Saeed, M. (n.d.). “How Does Dopamine Drive Our Behavior?” Into Action Recovery Centers. Available at https://www.intoactionrecovery.com/how-dopamine-drives-our-behavior/#:~:text=Dopamine%20communicates%20with%20brain%20cells,actions%2C%20dopamine%20influences%20our%20behavior.
Schmidt, W. J. & Reith, M. E. A. (Ed.) (2005). Dopamine and Glutamate in Psychiatric Disorders. New Jersey: Human Press,
Seo, D., Patrick, C. J., & Kennealy, P. J. (2008). Role of Serotonin and Dopamine System Interactions in the Neurobiology of Impulsive Aggression and its Comorbidity with other Clinical Disorders. Aggression and violent behavior, 13(5), 383–395. Available at https://doi.org/10.1016/j.avb.2008.06.003
Shakespeare, W. (1968). Hamlet. Lott, Bernard (Ed.). New Swan Shakespeare. Advanced Series. London: Longman.
Shaw, A. B. (2002). Depressive illness delayed Hamlet’s revenge. Medical Humanities, 28,92-96.
Skolnick, Ph. (2005). Dopamine and Depression. In W. J. Schmidt & M. E. A. Reith (eds.), Dopamine and Glutamate in Psychiatric Disorders (pp. 199-214). Humana Press.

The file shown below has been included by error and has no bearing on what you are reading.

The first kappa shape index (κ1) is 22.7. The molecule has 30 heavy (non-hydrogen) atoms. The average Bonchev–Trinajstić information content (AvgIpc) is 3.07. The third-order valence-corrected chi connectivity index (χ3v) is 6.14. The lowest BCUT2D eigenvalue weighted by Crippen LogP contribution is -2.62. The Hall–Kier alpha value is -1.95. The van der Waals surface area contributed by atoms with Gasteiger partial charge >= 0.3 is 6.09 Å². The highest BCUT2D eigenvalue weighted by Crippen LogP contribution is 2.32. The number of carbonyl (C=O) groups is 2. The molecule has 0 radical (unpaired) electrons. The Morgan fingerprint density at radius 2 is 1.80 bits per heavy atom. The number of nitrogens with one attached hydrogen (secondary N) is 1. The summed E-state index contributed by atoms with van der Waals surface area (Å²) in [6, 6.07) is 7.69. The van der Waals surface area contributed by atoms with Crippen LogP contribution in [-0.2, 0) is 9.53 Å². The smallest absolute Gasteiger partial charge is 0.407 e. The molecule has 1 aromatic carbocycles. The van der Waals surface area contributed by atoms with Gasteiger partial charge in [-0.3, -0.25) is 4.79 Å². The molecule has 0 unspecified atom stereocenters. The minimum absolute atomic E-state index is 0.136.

Swaim, E. (2017). 10 Ways to Boost Dopamine and Serotonin Naturally. Good Therapy.
Available at https://www.goodtherapy.org/blog/10-ways-to-boost-dopamine-and-serotonin-naturally-1212177.
Tost, H., Alam, T., & Andreas M. (2010). Dopamine and Psychosis: Theory, Pathomechanism, and Intermediate Phenotypes. Neuroscience Biobehavioral Review. 34(5): 689-700. Available at
Tredell, N. (2015). Shakespeare: The Tragedies. London: Palgrave.
Types of Learning Disabilities. (2020). Learning Disabilities Association of America (LDA). Available at https://ldaamerica.org/types-of-learning-disabilities/
Villines, Z. (2019). What Is Dopamine Deficiency? Low Dopamine Symptoms to Watch For. Good Therapy. Available at https://www.goodtherapy.org/blog/what-is-dopamine-deficiency-low-dopamine-symptoms-to-watch-for-0926197. Accessed 24 April 2022.
‘What is dopamine?’ (2019). WebMD. Available at https://www.webmd.com/mental-health/what-is-dopamine#1 and https://www.webmd.com/mental-health/what-is-dopamine#2.
‘Restless legs syndrome.’ (2020). WebMD. Available at
Wender, P.H. & Tomb, D.A. (2017). ADHD: A Guide to Understanding Symptoms, Causes, Diagnosis, Treatment, and Changes over Time in Children, Adolescents, and Adults. (5th ed.), Oxford: Oxford UP.